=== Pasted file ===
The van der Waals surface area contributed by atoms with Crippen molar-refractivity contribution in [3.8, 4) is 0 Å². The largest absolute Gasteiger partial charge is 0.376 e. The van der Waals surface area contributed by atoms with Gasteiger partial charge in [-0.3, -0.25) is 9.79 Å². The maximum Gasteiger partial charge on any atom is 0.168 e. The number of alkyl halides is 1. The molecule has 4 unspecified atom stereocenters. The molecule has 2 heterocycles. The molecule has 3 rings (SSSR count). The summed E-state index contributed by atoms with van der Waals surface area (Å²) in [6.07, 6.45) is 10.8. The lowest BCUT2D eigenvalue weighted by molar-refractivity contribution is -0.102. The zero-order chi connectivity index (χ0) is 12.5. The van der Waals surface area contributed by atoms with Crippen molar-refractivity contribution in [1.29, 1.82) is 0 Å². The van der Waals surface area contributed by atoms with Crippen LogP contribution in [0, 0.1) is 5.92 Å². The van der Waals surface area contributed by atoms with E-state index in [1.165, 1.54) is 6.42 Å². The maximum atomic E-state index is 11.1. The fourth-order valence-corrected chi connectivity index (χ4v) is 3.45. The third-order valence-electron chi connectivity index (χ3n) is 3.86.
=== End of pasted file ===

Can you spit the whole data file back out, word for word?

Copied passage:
The van der Waals surface area contributed by atoms with Crippen molar-refractivity contribution in [3.8, 4) is 0 Å². The largest absolute Gasteiger partial charge is 0.376 e. The van der Waals surface area contributed by atoms with Gasteiger partial charge in [-0.3, -0.25) is 9.79 Å². The maximum Gasteiger partial charge on any atom is 0.168 e. The number of alkyl halides is 1. The molecule has 4 unspecified atom stereocenters. The molecule has 2 heterocycles. The molecule has 3 rings (SSSR count). The summed E-state index contributed by atoms with van der Waals surface area (Å²) in [6.07, 6.45) is 10.8. The lowest BCUT2D eigenvalue weighted by molar-refractivity contribution is -0.102. The zero-order chi connectivity index (χ0) is 12.5. The van der Waals surface area contributed by atoms with Crippen molar-refractivity contribution in [1.29, 1.82) is 0 Å². The van der Waals surface area contributed by atoms with Crippen LogP contribution in [0, 0.1) is 5.92 Å². The van der Waals surface area contributed by atoms with E-state index in [1.165, 1.54) is 6.42 Å². The maximum atomic E-state index is 11.1. The fourth-order valence-corrected chi connectivity index (χ4v) is 3.45. The third-order valence-electron chi connectivity index (χ3n) is 3.86.